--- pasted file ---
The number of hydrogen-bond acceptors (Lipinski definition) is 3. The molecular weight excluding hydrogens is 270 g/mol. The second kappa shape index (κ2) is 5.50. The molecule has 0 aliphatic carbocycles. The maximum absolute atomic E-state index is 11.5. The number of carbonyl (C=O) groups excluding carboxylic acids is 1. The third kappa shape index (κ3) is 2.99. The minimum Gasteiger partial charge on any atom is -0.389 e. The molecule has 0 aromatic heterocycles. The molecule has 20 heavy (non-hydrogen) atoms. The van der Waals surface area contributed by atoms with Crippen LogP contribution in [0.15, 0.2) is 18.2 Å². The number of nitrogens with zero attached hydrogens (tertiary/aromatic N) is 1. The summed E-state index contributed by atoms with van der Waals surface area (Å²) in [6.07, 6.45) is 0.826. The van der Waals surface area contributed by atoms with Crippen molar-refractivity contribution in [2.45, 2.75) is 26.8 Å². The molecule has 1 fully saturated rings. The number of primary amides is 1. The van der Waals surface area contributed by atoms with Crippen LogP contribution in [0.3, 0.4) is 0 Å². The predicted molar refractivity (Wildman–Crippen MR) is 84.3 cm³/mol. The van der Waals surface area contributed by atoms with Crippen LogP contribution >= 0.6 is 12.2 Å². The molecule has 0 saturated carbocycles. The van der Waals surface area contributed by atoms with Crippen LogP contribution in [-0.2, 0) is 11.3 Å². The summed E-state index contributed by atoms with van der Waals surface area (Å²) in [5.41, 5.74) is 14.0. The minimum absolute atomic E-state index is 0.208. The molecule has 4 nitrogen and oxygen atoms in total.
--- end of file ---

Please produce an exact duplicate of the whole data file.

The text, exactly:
The number of hydrogen-bond acceptors (Lipinski definition) is 3. The molecular weight excluding hydrogens is 270 g/mol. The second kappa shape index (κ2) is 5.50. The molecule has 0 aliphatic carbocycles. The maximum absolute atomic E-state index is 11.5. The number of carbonyl (C=O) groups excluding carboxylic acids is 1. The third kappa shape index (κ3) is 2.99. The minimum Gasteiger partial charge on any atom is -0.389 e. The molecule has 0 aromatic heterocycles. The molecule has 20 heavy (non-hydrogen) atoms. The van der Waals surface area contributed by atoms with Crippen LogP contribution in [0.15, 0.2) is 18.2 Å². The number of nitrogens with zero attached hydrogens (tertiary/aromatic N) is 1. The summed E-state index contributed by atoms with van der Waals surface area (Å²) in [6.07, 6.45) is 0.826. The van der Waals surface area contributed by atoms with Crippen molar-refractivity contribution in [2.45, 2.75) is 26.8 Å². The molecule has 1 fully saturated rings. The number of primary amides is 1. The van der Waals surface area contributed by atoms with Crippen LogP contribution in [0.3, 0.4) is 0 Å². The predicted molar refractivity (Wildman–Crippen MR) is 84.3 cm³/mol. The van der Waals surface area contributed by atoms with Crippen LogP contribution >= 0.6 is 12.2 Å². The molecule has 0 saturated carbocycles. The van der Waals surface area contributed by atoms with Crippen LogP contribution in [-0.2, 0) is 11.3 Å². The summed E-state index contributed by atoms with van der Waals surface area (Å²) in [5.41, 5.74) is 14.0. The minimum absolute atomic E-state index is 0.208. The molecule has 4 nitrogen and oxygen atoms in total.